Updated December 3rd at 12:56 a.m.
Last month, Columbia launched the University-wide platform iGrad, a web-based financial literacy tool that aims to help college students better manage their money. The free program, which is available to students for life, offers articles and online courses on topics such as spending less, managing debt, and repaying student loans.
iGrad was created in 2009 and is currently used by 1.2 million students in 500 schools and organizations. Columbia is the third Ivy League institution to adopt the platform, following Harvard University and Yale University.
The initiative was launched by the Office of University Life and the Student Financial Services office in response to the 2018 Columbia Student Well-Being Survey conducted by the OUL, which revealed that financial resources were a significant concern for some students. The survey asked the question, “Since you have been at Columbia, how often have you had trouble paying for basic necessities like food, clothing, housing/rent or transportation?” to which 29 percent of students responded with either “often/all the time” or “sometimes.” More than 8,300 students from 16 of the 18 schools at Columbia, excluding Barnard and Teachers College, participated in the survey, representing 28 percent of the total student body.
Joseph Greenwell, the inaugural vice president of student affairs, said he hopes that the platform will help students of all backgrounds improve their financial literacy and make well-informed financial decisions.
“We have such a diversity of student community here and lived experiences, from whether or not you’re a student parent, whether or not you’re coming back to college or starting college later in life, you’re student out of high school, different socio-economic backgrounds of our students,” he said. “The app really supports you where you are.”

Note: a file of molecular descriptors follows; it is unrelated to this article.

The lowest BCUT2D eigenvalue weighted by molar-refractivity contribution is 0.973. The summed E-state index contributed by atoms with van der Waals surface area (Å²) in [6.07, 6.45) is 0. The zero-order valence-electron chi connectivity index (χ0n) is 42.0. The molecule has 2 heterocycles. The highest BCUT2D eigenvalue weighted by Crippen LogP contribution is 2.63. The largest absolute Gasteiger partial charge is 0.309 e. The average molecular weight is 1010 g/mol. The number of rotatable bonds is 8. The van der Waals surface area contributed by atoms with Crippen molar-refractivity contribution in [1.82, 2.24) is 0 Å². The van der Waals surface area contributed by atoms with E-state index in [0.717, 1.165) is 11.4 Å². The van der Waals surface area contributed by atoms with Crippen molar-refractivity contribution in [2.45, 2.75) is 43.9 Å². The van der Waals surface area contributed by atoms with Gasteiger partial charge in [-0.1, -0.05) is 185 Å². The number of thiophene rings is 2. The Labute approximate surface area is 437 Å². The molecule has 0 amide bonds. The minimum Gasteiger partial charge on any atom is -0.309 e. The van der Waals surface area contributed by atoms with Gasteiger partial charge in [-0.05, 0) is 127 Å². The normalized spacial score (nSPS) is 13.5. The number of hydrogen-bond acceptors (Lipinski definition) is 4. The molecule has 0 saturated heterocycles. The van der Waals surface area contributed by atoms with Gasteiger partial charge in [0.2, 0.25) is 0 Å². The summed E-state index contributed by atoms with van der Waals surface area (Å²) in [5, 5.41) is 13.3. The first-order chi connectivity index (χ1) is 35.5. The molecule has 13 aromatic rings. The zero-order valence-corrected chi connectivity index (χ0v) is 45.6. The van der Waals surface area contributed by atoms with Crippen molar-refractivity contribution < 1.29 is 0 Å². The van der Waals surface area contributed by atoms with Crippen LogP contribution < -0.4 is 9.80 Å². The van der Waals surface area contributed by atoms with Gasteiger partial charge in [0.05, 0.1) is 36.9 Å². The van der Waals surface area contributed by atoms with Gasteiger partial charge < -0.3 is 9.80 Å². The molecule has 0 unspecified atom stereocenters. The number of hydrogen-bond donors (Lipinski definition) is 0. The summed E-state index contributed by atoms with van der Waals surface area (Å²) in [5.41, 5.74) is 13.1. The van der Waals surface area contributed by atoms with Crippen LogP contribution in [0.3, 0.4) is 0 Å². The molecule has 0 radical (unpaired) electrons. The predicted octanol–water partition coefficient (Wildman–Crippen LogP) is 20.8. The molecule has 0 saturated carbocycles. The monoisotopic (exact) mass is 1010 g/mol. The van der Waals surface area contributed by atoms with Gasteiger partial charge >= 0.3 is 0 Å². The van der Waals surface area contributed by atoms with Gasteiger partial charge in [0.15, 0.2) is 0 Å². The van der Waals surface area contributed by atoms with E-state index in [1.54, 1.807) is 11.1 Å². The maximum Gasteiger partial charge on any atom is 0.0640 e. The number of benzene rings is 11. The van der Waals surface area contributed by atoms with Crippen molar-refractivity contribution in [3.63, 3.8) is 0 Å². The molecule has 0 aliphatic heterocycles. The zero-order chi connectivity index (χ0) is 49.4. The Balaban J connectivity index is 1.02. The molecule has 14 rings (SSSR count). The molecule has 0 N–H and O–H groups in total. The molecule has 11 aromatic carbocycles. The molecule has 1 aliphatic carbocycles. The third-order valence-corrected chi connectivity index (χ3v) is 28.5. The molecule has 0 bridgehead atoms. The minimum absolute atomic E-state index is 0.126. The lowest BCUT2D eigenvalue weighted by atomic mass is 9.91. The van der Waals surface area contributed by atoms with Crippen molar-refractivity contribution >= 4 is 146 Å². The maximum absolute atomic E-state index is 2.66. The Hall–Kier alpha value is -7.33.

The initiative comes in light of various financial woes that Columbia students have faced in recent years. Data shows that since 2008, Columbia’s net-price of attendance—after grants and scholarships are subtracted—is decreasing for middle and higher-income students but increasing for low-income students.
In addition to the rising costs of tuition, students have to account for many expenses—including books, supplies, meals, and childcare—that may not be included in their financial aid packages, even for the schools that meet 100 percent of demonstrated need: Columbia College and the School of Engineering and Applied Science. While students at the School of General Studies frequently rely on federal loans, Columbia College and SEAS financial aid officers have suggested students take out loans to pay for fees, such as the student contribution, despite the schools’ “no loans” policy.
Greenwell hopes that the platform will not only teach students how to handle debt and other expenses but also help keep them on track toward their long-term financial goals. iGrad provides financial education on navigating life after college, including materials on retirement, investment, and real estate.
The University plans to gather feedback from users about their experiences in order to make sure the platform is meeting students’ needs and to explore opportunities for continual development of the platform. The Office of University Life is focused on communicating the launch of this program to reach as many students as possible.
“We’re really wanting to get the word out to all Columbia students that this is a resource for them,” Greenwell said.